IN THIS ARTICLE
What should I discuss with my healthcare provider before taking dabigatran (Pradaxa)?
You should not take dabigatran if you are allergic to it, or if you have any active bleeding from a surgery, injury, or other cause.
To make sure you can safely take dabigatran, tell your doctor if you have any of these other conditions:
FDA pregnancy category C. It is not known whether dabigatran will harm an unborn baby. Tell your doctor if you are pregnant or plan to become pregnant while using this medication.
It is not known whether dabigatran passes into breast milk or if it could harm a nursing baby. Do not use this medication without telling your doctor if you are breast-feeding a baby.
How should I take dabigatran (Pradaxa)?
Take exactly as prescribed by your doctor. Do not take in larger or smaller amounts or for longer than recommended. Follow the directions on your prescription label.
Because dabigatran keeps your blood from coagulating (clotting) to prevent unwanted blood clots, this medicine can also make it easier for you to bleed, even from a minor injury such as a fall or a bump on the head. Contact your doctor or seek emergency medical attention if you fall or hit your head, or have any bleeding that will not stop.
If you need surgery, dental work, or any type of medical test or treatment, tell the doctor or dentist ahead of time if you have taken dabigatran within the past 12 hours. You may need to stop taking dabigatran for a short time before you have surgery or other medical procedures.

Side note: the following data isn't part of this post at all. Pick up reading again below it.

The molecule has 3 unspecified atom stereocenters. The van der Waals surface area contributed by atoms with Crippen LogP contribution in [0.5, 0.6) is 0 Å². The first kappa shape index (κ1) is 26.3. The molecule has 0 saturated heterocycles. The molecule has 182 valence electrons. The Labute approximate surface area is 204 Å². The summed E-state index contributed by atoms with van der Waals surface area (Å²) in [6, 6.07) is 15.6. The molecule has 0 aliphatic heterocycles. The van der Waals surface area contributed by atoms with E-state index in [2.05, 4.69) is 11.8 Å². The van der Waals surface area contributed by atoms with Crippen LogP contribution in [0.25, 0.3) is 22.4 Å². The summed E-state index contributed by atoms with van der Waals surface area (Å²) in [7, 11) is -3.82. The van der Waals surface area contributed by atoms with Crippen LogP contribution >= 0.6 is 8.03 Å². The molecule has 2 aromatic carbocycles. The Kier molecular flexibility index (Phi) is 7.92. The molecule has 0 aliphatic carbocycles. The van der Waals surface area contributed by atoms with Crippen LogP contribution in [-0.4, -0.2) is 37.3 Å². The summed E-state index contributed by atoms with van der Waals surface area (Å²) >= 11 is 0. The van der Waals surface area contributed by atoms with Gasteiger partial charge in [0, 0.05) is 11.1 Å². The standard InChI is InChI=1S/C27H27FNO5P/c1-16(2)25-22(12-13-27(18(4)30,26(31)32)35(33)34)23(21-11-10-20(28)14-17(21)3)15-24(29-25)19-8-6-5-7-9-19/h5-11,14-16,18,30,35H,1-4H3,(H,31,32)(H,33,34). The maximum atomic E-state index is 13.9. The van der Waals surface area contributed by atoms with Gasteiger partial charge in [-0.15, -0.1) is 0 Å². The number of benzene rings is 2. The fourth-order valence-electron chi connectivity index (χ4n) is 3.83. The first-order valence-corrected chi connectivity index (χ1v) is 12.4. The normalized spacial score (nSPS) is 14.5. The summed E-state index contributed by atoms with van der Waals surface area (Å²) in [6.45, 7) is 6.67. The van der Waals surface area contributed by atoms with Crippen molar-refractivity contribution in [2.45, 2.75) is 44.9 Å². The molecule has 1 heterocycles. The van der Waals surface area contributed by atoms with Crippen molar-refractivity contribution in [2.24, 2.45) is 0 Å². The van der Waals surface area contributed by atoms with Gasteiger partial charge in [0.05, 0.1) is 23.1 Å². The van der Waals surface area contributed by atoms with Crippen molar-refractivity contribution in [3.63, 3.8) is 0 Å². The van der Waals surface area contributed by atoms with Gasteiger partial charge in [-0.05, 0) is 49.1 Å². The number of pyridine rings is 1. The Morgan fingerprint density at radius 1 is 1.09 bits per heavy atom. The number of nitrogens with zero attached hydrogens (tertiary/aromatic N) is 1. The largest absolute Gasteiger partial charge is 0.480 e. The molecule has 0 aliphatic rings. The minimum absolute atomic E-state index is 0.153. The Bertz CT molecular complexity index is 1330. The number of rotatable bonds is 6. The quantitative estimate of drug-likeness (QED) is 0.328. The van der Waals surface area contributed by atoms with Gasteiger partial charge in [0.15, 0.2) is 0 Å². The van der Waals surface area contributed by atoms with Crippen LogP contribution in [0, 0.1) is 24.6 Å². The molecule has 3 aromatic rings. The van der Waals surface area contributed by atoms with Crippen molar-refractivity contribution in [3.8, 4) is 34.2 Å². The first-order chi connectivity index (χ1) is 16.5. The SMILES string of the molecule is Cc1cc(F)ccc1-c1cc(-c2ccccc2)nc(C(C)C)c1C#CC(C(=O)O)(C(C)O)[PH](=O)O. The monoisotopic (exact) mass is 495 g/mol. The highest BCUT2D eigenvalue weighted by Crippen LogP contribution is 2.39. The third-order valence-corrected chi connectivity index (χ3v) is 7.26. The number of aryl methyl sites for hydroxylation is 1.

Do not stop taking the medicine without first talking to your doctor.
Do not crush, chew, break, or open a dabigatran capsule. Swallow the pill whole.
Your kidney function may need to be checked with blood tests before and during treatment with dabigatran. Visit your doctor regularly.
Keep the capsules in their original container or blister pack. Do not put dabigatran capsules into a daily pill box or pill organizer.
If you have received more than a 30-day supply of this medication, do not open more than one bottle at a time. Open a new bottle only after all the capsules in the old bottle are gone.
Store at room temperature, away from moisture and heat. Keep each capsule in the bottle or blister pack until you are ready to take the medicine. Keep the bottle tightly closed when not in use.
Throw away any unused capsules if it has been longer than 4 months since you first opened the bottle. Capsules stored in a blister pack should be thrown away after the expiration date on the label has passed.
Report Problems to the Food and Drug Administration
You are encouraged to report negative side effects of prescription drugs to the FDA. Visit the FDA MedWatch website or call 1-800-FDA-1088.
Need help identifying pills and medications?
Heart Health Resources
- AFib: Could You Be Living Better?
- 5 Heart Rate Myths Debunked
- 9 Questions to Ask Before Having Surgery